Social Life Cycle Assessment in the Textile Industry: a case study in a small company

University essay from Uppsala universitet/Institutionen för geovetenskaper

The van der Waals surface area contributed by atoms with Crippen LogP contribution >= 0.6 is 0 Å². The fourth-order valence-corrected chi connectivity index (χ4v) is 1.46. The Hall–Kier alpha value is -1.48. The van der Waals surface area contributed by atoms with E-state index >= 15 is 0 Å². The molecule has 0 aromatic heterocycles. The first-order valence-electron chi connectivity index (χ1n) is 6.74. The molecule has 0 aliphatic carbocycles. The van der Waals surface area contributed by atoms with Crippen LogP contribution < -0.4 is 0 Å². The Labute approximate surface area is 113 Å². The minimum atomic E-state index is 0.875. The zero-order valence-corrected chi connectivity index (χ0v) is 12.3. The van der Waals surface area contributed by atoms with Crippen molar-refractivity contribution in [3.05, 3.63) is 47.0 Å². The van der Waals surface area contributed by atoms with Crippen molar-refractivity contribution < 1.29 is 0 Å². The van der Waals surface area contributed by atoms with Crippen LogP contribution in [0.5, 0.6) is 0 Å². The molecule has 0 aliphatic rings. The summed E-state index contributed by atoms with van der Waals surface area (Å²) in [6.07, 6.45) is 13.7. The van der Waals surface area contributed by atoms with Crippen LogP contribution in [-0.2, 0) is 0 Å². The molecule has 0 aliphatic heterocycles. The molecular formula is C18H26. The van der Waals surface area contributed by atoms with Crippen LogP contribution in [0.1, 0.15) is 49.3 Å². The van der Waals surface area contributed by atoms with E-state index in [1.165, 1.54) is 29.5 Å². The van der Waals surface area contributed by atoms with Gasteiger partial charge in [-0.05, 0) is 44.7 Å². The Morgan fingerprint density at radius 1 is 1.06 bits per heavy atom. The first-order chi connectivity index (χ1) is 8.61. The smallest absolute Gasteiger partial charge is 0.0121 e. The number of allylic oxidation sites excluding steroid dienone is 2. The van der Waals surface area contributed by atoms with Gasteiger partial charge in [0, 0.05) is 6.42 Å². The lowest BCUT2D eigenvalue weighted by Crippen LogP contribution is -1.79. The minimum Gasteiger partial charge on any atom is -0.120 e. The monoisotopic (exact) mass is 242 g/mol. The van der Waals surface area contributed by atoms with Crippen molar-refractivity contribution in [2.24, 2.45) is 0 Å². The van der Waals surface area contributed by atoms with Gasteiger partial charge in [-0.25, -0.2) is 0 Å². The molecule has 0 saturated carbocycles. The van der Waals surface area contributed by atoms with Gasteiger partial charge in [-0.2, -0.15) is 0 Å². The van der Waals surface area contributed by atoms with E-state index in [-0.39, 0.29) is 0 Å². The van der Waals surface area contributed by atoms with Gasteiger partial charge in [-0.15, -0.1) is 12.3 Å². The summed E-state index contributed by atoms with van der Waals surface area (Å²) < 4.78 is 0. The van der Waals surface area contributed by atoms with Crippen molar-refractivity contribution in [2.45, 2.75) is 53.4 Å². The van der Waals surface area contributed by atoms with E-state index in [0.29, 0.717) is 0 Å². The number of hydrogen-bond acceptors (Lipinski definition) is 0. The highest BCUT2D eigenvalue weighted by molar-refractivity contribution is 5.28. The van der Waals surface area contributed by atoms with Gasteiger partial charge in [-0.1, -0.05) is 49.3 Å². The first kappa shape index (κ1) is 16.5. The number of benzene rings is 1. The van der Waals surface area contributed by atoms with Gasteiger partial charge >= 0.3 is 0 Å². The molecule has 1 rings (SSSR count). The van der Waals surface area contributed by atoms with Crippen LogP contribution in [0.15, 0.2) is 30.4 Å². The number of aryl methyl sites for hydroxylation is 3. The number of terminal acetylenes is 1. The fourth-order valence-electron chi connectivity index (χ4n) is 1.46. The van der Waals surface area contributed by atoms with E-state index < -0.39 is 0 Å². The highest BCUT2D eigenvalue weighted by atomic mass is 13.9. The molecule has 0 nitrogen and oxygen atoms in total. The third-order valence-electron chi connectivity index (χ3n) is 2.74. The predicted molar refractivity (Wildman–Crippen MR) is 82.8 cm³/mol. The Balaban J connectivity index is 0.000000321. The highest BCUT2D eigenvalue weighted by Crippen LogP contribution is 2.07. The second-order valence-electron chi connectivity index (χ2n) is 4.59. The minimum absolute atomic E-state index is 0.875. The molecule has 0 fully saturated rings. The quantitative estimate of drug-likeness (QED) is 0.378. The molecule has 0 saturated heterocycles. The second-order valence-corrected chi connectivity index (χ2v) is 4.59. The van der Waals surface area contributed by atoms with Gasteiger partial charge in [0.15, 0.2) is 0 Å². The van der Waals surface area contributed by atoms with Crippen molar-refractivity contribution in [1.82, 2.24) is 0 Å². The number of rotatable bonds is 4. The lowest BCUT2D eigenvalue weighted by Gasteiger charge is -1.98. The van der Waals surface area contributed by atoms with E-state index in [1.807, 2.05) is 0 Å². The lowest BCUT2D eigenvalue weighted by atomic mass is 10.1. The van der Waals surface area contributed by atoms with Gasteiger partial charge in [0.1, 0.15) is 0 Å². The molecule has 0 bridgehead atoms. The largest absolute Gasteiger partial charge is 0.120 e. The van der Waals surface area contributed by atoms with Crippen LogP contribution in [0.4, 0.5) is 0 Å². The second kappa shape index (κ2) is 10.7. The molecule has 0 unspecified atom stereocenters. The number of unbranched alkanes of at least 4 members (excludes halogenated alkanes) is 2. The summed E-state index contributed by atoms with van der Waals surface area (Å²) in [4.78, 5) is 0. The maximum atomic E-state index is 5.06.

Abstract: Investigations of the textile industry and apparel sector often reveal unethical behaviours towards workers and lack of transparency in the value chain.  As consumers are getting more conscious and the external pressure and demand for more sustainable clothing increases, companies need to implement management systems to control their operations and ensure actions are socially responsible. The Social Life Cycle Assessment (S-LCA) methodology published by the United Nations Environment Programme in 2009 are suggested to measure positive and negative social impacts on stakeholders along a products entire life cycle, from cradle to grave. The methodology is still under development and no methods have yet been standardized or internationally recognized.   To contribute to the development of the S-LCA and its practical use in real world situations, the present study aims to evaluate the applicability of existing methodologies and tools by applying them to a cotton shirt from a small company in Sweden. The case study was performed by conducting an S-LCA following the four phases: Goal and scope; Life Cycle Inventory; Life Cycle Impact Assessment and; Life Cycle Interpretation. Generic country-level data and organisation specific data were collected through questionnaires, document review and desktop screening, while two different assessment tools were tested for the different data types. For generic country-level data, a Social Hotspot Assessment framework developed for this study, was applied and evaluated. For organisation specific data the existing Subcategory Assessment Method (SAM) was subject for feasibility evaluation.   The S-LCA conduction involved several application issues that affect the perceived applicability and feasibility of the methods. Problems identified relate to the definition of system boundaries and uncertainties in the choice of appropriate and relevant indicators. The major problems refer to data collection both in terms of availability and quality issues both with regards to the inventory and assessment phase. Further, in the assessment and interpretation phase uncertainties regarding assessment criteria’s and aggregation of results evolved when using the framework for identifying hotspots, affecting the reliability of the results.   Despite the identified issues, it is evident that it is possible to conduct and finalise a Social Hotspot Assessment using the methodology. However, based on the reliability issues of the results and the effort it requires, it is concluded that the applied framework is not feasible for smaller clothing companies with limited resources. The assessment of organisation specific data by applying SAM, is considered incomplete and identified issues reflect the incompatibility of the method and are thus not considered applicable or feasible for smaller companies.

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